This is where you get into the difference between single-pass and recirculating rooms. A single-pass room is a simple design in which air is pumped into the room from the top and blown out vents at the bottom. If you have to air condition your cleanroom, then you don’t want to just blow that expensive air-conditioned air through the cleanroom and out into a warehouse or other environment where it does little good. A recirculating design uses a double-ceiling system (the space between the ceilings is called a plenum) or a double wall (the space in the walls is called an air chase), or a combination of these two. Cooled, clean air is introduced through the HEPA filters and then flows out of the room, carrying with it any contaminants, into either the air chase or the ceiling plenum, where it is reintroduced into the room after once again passing through the HEPA filters.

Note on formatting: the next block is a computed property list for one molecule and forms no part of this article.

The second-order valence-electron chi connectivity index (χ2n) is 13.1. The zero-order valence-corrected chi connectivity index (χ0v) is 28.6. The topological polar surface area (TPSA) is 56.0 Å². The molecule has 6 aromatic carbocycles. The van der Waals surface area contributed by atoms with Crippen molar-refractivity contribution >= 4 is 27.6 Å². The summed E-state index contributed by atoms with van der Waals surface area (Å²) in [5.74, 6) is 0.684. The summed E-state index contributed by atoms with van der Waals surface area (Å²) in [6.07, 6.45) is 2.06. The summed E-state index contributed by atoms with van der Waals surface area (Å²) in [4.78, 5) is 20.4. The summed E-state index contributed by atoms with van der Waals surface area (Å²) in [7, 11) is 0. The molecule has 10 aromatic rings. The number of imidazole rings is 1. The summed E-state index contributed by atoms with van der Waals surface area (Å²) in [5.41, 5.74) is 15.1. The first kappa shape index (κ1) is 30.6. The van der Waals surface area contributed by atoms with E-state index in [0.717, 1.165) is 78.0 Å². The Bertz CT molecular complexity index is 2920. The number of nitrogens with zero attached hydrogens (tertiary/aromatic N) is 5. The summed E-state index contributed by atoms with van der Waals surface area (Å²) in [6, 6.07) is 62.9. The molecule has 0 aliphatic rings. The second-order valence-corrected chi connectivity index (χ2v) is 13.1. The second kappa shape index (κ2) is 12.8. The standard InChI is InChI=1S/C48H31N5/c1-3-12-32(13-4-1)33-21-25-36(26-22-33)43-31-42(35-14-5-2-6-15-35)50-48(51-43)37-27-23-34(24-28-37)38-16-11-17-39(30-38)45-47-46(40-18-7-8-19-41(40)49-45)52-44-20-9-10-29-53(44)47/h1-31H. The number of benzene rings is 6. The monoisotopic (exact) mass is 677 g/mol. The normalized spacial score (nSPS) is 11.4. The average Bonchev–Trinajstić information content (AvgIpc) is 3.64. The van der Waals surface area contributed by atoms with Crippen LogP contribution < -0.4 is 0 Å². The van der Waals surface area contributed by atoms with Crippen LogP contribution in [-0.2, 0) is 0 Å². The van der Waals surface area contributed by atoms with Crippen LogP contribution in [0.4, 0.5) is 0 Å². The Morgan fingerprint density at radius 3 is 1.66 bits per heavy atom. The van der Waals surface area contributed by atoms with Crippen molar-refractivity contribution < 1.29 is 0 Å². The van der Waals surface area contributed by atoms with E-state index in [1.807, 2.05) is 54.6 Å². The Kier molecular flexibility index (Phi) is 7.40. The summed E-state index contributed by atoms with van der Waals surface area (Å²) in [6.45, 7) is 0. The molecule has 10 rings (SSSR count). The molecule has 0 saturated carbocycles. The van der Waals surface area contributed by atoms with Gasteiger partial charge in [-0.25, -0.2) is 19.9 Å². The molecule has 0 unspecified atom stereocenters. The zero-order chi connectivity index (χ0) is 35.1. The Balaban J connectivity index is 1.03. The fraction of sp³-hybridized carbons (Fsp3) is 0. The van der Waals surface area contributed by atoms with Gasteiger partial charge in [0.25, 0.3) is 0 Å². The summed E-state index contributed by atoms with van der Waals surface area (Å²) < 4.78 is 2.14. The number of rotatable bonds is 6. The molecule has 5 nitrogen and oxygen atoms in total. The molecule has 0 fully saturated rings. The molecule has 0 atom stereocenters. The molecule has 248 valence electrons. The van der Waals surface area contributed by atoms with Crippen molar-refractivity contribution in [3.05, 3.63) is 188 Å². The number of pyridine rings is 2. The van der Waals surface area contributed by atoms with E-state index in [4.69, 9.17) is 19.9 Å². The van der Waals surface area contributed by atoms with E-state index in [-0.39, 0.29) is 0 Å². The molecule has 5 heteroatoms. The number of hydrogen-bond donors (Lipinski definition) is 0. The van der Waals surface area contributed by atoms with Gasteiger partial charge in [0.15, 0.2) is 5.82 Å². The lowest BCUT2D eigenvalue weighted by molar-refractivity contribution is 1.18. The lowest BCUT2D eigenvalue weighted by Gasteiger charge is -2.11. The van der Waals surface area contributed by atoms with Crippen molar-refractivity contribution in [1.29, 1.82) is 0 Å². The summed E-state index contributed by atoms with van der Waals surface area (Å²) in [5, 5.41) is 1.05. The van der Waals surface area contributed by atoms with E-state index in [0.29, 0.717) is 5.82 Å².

When you plan and budget for your cleanroom, consider that installation of a recirculating system for that enclosure is going to be at least 50% of the installation costs. If it is possible to place the cleanroom in an area where air conditioning is already in place that will be a huge money-saver. 

9. Not considering all that is needed 

It pays to bring in an expert early in the planning process. They can help you troubleshoot airflow problems, the types of testing procedures you must employ, and how to develop cleanroom protocols. A knowledgeable professional will point out things you will not even consider.